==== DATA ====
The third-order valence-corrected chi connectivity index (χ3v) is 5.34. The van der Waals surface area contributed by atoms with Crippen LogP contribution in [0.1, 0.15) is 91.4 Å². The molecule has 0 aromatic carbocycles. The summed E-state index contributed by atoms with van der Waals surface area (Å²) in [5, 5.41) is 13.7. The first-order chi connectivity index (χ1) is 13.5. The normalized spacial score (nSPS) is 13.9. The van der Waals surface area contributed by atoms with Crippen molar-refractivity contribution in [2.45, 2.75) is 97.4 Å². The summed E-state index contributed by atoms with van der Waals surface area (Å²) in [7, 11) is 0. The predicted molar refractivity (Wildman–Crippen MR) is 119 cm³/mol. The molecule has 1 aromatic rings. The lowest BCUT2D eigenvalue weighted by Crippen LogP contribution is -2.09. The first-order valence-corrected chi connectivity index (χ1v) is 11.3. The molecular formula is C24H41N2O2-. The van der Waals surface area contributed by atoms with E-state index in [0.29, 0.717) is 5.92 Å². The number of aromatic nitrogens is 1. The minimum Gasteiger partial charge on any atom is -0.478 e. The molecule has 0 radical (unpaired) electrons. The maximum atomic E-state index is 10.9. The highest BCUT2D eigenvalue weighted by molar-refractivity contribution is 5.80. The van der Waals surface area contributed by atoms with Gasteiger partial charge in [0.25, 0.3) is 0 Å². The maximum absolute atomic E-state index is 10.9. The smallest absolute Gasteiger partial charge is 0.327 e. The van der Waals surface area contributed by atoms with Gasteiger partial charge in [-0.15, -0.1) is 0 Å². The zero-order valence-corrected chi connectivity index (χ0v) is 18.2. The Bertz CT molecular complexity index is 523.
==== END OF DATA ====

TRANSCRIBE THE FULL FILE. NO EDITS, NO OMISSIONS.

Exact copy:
The third-order valence-corrected chi connectivity index (χ3v) is 5.34. The van der Waals surface area contributed by atoms with Crippen LogP contribution in [0.1, 0.15) is 91.4 Å². The molecule has 0 aromatic carbocycles. The summed E-state index contributed by atoms with van der Waals surface area (Å²) in [5, 5.41) is 13.7. The first-order chi connectivity index (χ1) is 13.5. The normalized spacial score (nSPS) is 13.9. The van der Waals surface area contributed by atoms with Crippen molar-refractivity contribution in [2.45, 2.75) is 97.4 Å². The summed E-state index contributed by atoms with van der Waals surface area (Å²) in [7, 11) is 0. The predicted molar refractivity (Wildman–Crippen MR) is 119 cm³/mol. The molecule has 1 aromatic rings. The lowest BCUT2D eigenvalue weighted by Crippen LogP contribution is -2.09. The first-order valence-corrected chi connectivity index (χ1v) is 11.3. The molecular formula is C24H41N2O2-. The van der Waals surface area contributed by atoms with E-state index in [0.29, 0.717) is 5.92 Å². The number of aromatic nitrogens is 1. The minimum Gasteiger partial charge on any atom is -0.478 e. The molecule has 0 radical (unpaired) electrons. The maximum atomic E-state index is 10.9. The highest BCUT2D eigenvalue weighted by molar-refractivity contribution is 5.80. The van der Waals surface area contributed by atoms with Gasteiger partial charge in [0.25, 0.3) is 0 Å². The maximum absolute atomic E-state index is 10.9. The smallest absolute Gasteiger partial charge is 0.327 e. The van der Waals surface area contributed by atoms with Gasteiger partial charge in [-0.15, -0.1) is 0 Å². The zero-order valence-corrected chi connectivity index (χ0v) is 18.2. The Bertz CT molecular complexity index is 523.